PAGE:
Lutz,.D Relics of Death in Victorian Literature and Culture (2015).
by Catriona, Learning Intern
I retired from full time work 6 years ago and having spent the first 5 of those with The Conservation Volunteers, I came to the RBBM just over a year ago as a “Buggy” driver which involves meeting and greeting visitors, transporting them on the buggy between the Museum and Burns Cottage, or any other places the buggy will reach, and helping with other information and advice where I can.
As with most volunteering the role rarely stops there and I now find myself helping out from time to time in all sorts of other ways which I find very rewarding , stimulating and helps me feel part of the team.
Driving the buggy allows me to meet a whole range of interesting folk from all four corners of the planet and I am constantly amazed at how well Robert Burns is known even in the smallest and most remote of islands but these global travellers offer a wide range of stimulating conversation which is rarely restricted just to the “Bard”.
The Volunteers at RBBM also help run a Garden shop, situated in the grounds of the museum, and a gift shop in the nearby town of Ayr which offers a wide variety of goods manufactured by local crafters and is also a shop window for the RBBM itself. The main purpose though of both these venues is to raise funds for the restoration and improvement of the Burns Monument which is just one of the bold and innovative ideas being developed by the management team at RBBM.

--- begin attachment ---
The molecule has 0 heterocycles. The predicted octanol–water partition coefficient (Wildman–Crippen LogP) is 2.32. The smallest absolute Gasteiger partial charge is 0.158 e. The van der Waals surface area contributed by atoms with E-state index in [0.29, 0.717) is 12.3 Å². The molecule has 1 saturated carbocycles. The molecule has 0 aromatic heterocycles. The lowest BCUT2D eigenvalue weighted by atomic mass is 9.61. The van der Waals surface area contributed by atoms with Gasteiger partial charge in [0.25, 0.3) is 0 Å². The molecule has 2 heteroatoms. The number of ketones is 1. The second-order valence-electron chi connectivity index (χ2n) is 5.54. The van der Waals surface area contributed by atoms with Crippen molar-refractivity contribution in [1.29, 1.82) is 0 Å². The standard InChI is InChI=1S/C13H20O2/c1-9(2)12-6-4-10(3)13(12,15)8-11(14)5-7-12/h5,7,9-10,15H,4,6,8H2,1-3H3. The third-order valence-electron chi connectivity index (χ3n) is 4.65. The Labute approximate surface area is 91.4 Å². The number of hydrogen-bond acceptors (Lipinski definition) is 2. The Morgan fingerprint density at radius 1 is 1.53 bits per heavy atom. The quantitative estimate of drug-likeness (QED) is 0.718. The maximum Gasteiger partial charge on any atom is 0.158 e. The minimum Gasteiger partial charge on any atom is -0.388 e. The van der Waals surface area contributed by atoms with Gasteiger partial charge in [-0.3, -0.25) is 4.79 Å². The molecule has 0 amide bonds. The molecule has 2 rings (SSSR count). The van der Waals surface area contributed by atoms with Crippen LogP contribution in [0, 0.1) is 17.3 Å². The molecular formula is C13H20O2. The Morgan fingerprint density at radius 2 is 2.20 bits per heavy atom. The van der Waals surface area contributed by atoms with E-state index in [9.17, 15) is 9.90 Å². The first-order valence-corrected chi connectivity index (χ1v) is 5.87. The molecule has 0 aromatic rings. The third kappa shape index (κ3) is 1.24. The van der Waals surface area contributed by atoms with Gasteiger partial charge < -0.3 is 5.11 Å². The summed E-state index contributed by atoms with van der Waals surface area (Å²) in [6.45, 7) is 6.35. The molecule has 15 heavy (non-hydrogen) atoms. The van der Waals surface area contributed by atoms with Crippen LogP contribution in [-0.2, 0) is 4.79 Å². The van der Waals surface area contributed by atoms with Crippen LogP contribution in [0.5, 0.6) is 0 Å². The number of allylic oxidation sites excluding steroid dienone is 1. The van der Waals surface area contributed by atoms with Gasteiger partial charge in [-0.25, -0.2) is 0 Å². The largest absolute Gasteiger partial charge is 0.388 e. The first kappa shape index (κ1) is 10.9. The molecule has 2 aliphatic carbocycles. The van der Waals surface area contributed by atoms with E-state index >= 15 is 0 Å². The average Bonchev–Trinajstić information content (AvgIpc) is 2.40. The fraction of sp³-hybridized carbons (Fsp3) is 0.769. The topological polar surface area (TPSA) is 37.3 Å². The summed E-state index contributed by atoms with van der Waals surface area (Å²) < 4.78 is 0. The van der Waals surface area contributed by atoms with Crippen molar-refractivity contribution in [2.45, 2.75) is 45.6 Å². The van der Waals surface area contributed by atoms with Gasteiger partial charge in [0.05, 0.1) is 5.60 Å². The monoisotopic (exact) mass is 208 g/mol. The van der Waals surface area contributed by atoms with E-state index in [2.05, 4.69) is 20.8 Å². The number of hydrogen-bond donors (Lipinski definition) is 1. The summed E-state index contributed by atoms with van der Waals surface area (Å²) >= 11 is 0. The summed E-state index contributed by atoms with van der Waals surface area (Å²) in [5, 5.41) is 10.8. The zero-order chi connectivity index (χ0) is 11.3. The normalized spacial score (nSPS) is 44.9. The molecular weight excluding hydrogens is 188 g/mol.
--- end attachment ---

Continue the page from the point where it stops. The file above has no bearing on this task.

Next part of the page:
One variation on the theme, which I particularly remember, was the great fun we all had on Halloween: volunteers and staff together, creating and acting out a costume drama incorporating the Burns Cottage, Poets Path and “Auld Kirk” and providing lots of “bloodthirsty” and scary moments for those visitors brave enough to come back after dark !
I find volunteering a great way to keep fit, active ,meet new people and maintain a standard of life which rarely falters and you may go a long way before finding a better place to do all this than with the team at RBBM and the beautiful countryside surrounding it.
Last week we were once again overwhelmed by the dedication and talents of our volunteers. On Saturday 22nd February Glasgow Phoenix Choir held a concert in Alloway Parish Church and a special pleasure was the prominence of our own volunteer Billy as solo tenor. His rendition of Ae Fond Kiss was particularly moving. He also came up with the idea of bringing the choir to Alloway in the first place to raise money for the repair and restoration of Burns Monument.
The choir looked stunning as they entered in their white tuxedo jackets and elegant black evening dresses – all seventy of them. The programme, led with great verve by Conductor Marilyn J Smith, was perfectly designed for the venue and audience with a strong theme of Burns and Scottish songs but also sacred and modern classics too. The church was packed and you could feel the warmth of the response to song after song. A Treasurer of the Friends of RBBM has let us know that the concert raised a significant sum!
Many grateful thanks go to everyone who supported it by coming along, spreading the word and selling tickets to family, friends and neighbours and also ‘Team Sandwich’, the band of volunteers who spent hours beforehand buttering and spreading sandwiches for 70 people! Thanks also to the church representatives that were an invaluable help. And not to miss out the staff at RBBM who went above and beyond expectations in selling tickets and giving information.